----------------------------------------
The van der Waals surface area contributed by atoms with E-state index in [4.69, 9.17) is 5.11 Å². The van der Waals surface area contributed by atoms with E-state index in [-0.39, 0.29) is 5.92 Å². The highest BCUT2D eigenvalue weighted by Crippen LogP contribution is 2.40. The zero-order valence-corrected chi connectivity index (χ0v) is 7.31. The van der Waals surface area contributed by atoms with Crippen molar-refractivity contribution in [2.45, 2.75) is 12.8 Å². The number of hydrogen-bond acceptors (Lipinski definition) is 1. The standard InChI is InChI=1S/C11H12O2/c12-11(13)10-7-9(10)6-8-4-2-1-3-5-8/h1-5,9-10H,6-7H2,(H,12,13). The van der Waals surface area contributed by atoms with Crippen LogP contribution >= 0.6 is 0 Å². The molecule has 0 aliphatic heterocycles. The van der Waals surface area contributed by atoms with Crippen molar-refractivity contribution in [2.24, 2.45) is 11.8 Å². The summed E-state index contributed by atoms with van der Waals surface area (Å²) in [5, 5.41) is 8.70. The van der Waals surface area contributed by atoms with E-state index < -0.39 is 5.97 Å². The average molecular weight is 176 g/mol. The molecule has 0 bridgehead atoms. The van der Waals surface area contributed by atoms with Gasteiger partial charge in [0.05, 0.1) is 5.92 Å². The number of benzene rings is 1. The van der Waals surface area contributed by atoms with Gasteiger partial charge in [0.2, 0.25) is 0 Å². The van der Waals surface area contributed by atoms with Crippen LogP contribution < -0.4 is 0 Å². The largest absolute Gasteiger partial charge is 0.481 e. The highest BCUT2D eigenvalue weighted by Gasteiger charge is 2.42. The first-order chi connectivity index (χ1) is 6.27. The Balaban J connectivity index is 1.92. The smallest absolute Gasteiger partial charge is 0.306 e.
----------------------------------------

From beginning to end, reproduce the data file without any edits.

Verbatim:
The van der Waals surface area contributed by atoms with E-state index in [4.69, 9.17) is 5.11 Å². The van der Waals surface area contributed by atoms with E-state index in [-0.39, 0.29) is 5.92 Å². The highest BCUT2D eigenvalue weighted by Crippen LogP contribution is 2.40. The zero-order valence-corrected chi connectivity index (χ0v) is 7.31. The van der Waals surface area contributed by atoms with Crippen molar-refractivity contribution in [2.45, 2.75) is 12.8 Å². The number of hydrogen-bond acceptors (Lipinski definition) is 1. The standard InChI is InChI=1S/C11H12O2/c12-11(13)10-7-9(10)6-8-4-2-1-3-5-8/h1-5,9-10H,6-7H2,(H,12,13). The van der Waals surface area contributed by atoms with Crippen LogP contribution >= 0.6 is 0 Å². The molecule has 0 aliphatic heterocycles. The van der Waals surface area contributed by atoms with Crippen molar-refractivity contribution in [2.24, 2.45) is 11.8 Å². The summed E-state index contributed by atoms with van der Waals surface area (Å²) in [5, 5.41) is 8.70. The van der Waals surface area contributed by atoms with E-state index < -0.39 is 5.97 Å². The average molecular weight is 176 g/mol. The molecule has 0 bridgehead atoms. The van der Waals surface area contributed by atoms with Gasteiger partial charge in [0.05, 0.1) is 5.92 Å². The number of benzene rings is 1. The van der Waals surface area contributed by atoms with Gasteiger partial charge in [0.2, 0.25) is 0 Å². The van der Waals surface area contributed by atoms with Crippen LogP contribution < -0.4 is 0 Å². The largest absolute Gasteiger partial charge is 0.481 e. The highest BCUT2D eigenvalue weighted by Gasteiger charge is 2.42. The first-order chi connectivity index (χ1) is 6.27. The Balaban J connectivity index is 1.92. The smallest absolute Gasteiger partial charge is 0.306 e.